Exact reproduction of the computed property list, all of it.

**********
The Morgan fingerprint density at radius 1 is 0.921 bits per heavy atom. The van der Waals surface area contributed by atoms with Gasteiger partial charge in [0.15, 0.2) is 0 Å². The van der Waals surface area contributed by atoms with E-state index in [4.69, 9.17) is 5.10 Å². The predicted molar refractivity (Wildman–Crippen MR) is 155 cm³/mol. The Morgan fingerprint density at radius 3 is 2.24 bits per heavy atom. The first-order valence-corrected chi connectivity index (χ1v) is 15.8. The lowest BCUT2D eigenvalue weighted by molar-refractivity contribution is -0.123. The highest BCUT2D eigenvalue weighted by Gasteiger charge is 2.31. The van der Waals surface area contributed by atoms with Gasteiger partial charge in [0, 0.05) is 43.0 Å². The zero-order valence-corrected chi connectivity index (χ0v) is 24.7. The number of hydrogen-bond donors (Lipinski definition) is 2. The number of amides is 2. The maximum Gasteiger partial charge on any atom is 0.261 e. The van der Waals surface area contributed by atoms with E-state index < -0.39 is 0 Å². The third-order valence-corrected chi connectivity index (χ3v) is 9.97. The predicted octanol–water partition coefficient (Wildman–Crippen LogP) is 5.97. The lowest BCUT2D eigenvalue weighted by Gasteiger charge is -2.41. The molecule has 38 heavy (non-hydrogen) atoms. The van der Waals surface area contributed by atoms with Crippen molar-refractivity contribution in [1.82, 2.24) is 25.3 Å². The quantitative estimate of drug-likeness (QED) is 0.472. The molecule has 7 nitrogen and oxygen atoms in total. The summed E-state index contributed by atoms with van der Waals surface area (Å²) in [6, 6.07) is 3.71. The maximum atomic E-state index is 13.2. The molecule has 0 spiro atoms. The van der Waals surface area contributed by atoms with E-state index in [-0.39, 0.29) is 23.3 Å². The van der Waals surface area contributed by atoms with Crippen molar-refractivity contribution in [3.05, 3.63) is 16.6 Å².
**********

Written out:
The Morgan fingerprint density at radius 1 is 0.921 bits per heavy atom. The van der Waals surface area contributed by atoms with Gasteiger partial charge in [0.15, 0.2) is 0 Å². The van der Waals surface area contributed by atoms with E-state index in [4.69, 9.17) is 5.10 Å². The predicted molar refractivity (Wildman–Crippen MR) is 155 cm³/mol. The Morgan fingerprint density at radius 3 is 2.24 bits per heavy atom. The first-order valence-corrected chi connectivity index (χ1v) is 15.8. The lowest BCUT2D eigenvalue weighted by molar-refractivity contribution is -0.123. The highest BCUT2D eigenvalue weighted by Gasteiger charge is 2.31. The van der Waals surface area contributed by atoms with Gasteiger partial charge in [0, 0.05) is 43.0 Å². The zero-order valence-corrected chi connectivity index (χ0v) is 24.7. The number of hydrogen-bond donors (Lipinski definition) is 2. The number of amides is 2. The maximum Gasteiger partial charge on any atom is 0.261 e. The van der Waals surface area contributed by atoms with E-state index < -0.39 is 0 Å². The third-order valence-corrected chi connectivity index (χ3v) is 9.97. The predicted octanol–water partition coefficient (Wildman–Crippen LogP) is 5.97. The lowest BCUT2D eigenvalue weighted by Gasteiger charge is -2.41. The molecule has 38 heavy (non-hydrogen) atoms. The van der Waals surface area contributed by atoms with Crippen molar-refractivity contribution in [1.82, 2.24) is 25.3 Å². The quantitative estimate of drug-likeness (QED) is 0.472. The molecule has 7 nitrogen and oxygen atoms in total. The summed E-state index contributed by atoms with van der Waals surface area (Å²) in [6, 6.07) is 3.71. The maximum atomic E-state index is 13.2. The molecule has 0 spiro atoms. The van der Waals surface area contributed by atoms with E-state index in [-0.39, 0.29) is 23.3 Å². The van der Waals surface area contributed by atoms with Crippen molar-refractivity contribution in [3.05, 3.63) is 16.6 Å².